Brain aneurysms brought us together, friendship keeps us connected.
I have often referred to the hardware in my brain as my “brain bling”. It’s not a term I came up with myself, but stole from another survivor. I’ve always considered my brain bling to consist of my 16 coils plus 4 more, 1 stent and 1 clip: Basically, metal that is keeping me alive.
But wait, there’s more! I keep forgetting I have more metal in my head in the form of the plate and screws used to hold my bone flap in place.
The 20 coils and stent came first, then the clip via a craniotomy came after. A craniotomy is a type of surgery that removes part of the skull (a bone flap) to access the brain underneath. When the procedure is complete, neurosurgeons put the bone back in place and secure it with tiny plates and screws.
With my fingers, I can feel the plate and screws under my skin, and at certain angles and lighting they’re very visible sticking out slightly under my skin. The much more visible aspect of most people’s craniotomies is the “dent” or a skull compression that can occur.
The dent is a common occurrence due to the refitting of the bone flap. It is impossible to reattach the bone flap for a snug fit, for any number of reasons. Therefore, a space is created between the two bone surfaces and fitted as closely as possible. The bone is reattached and secured with the plates and screws to ensure very little movement and easy surgical access if it is necessary. However, the piece of bone can shift slightly and create that indentation.
They can use synthetic fillers to restore the normal contour around the dent, but I have opted not to have it. It just makes me nervous having something injected around that area. I pretty much try to cover my dent with my hair. I’m not horribly self-conscious about it (if the wind blows my hair up….THERE it is!), it’s just not that attractive. So, as long as I have bangs, why not use them to cover it up, right?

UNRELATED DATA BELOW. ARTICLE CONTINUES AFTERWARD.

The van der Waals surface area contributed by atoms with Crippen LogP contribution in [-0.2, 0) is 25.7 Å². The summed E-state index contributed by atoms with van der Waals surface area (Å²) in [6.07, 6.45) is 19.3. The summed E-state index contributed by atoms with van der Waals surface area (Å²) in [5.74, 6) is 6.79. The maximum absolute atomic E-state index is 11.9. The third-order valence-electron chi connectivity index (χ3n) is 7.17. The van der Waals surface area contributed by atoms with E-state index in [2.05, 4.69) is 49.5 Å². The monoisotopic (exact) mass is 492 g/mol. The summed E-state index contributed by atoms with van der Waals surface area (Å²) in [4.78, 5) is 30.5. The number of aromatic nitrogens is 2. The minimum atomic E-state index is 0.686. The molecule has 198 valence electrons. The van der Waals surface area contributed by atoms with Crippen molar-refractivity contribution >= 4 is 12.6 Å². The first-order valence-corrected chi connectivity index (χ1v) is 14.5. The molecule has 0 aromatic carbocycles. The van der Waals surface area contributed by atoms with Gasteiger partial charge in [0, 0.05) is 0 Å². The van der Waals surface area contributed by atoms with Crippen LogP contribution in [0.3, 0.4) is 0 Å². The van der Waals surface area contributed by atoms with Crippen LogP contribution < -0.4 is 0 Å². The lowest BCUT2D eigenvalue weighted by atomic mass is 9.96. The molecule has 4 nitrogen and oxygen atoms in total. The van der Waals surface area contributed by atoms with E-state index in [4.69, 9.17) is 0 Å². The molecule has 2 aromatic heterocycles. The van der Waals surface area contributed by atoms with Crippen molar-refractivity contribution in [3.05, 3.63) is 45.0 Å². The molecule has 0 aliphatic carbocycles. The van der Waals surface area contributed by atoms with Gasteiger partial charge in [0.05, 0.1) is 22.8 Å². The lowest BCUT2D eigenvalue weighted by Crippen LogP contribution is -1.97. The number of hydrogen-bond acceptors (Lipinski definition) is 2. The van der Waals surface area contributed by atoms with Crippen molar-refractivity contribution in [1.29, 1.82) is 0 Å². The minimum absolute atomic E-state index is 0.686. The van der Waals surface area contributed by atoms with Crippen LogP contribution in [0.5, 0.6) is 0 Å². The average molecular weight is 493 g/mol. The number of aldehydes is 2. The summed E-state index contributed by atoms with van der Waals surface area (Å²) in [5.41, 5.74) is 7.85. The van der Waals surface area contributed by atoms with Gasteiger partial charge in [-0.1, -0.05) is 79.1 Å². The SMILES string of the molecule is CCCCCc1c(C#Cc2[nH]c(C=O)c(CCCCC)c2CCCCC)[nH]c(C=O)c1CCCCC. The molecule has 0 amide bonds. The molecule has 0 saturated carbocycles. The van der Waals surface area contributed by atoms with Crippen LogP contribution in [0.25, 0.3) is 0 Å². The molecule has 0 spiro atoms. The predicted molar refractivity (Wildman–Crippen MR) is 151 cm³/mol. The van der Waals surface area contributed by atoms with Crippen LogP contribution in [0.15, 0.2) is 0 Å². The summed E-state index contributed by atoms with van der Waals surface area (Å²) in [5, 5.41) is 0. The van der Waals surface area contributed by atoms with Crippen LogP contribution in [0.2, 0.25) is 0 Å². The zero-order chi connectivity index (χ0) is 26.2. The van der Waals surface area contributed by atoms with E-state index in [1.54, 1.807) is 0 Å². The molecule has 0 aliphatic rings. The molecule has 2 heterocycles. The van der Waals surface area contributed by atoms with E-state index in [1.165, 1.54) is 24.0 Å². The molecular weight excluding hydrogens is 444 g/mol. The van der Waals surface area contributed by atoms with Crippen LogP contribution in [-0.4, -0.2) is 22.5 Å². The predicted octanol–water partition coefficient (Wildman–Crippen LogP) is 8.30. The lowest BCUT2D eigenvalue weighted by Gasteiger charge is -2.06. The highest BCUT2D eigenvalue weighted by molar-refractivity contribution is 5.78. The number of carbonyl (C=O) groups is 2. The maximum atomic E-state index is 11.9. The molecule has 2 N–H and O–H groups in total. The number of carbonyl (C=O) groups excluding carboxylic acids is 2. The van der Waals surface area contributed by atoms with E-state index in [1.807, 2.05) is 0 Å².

My Actual Brain/Head Bling Count:
1 Titanium Plate
2 Titanium Screws
1 Titanium Clip
20 Platinum Coils
And no, I do not set off the x-ray machine at airports.
Here is a short video clip I took a week after my 2nd brain aneurysm was clipped back in 2014.
Because this is MY blog and I can write whatever I want, allow me to toot my own horn for a wee bit.
For many, many years, we have tried unsuccessfully to reach out to local print & television news outlets for coverage of our organization’s efforts to raise brain aneurysm awareness in the state. We have provided stories to the right people at the right times, but there has never been coverage of our annual KAT-Walk and Karo-5k.
Last summer we FINALLY received some television love after I responded to a local news reporter’s story on Twitter. She immediately responded to my reply and Dave and I ended up hosting the reporter in our home for a short interview and two very short spots on the local news station that evening.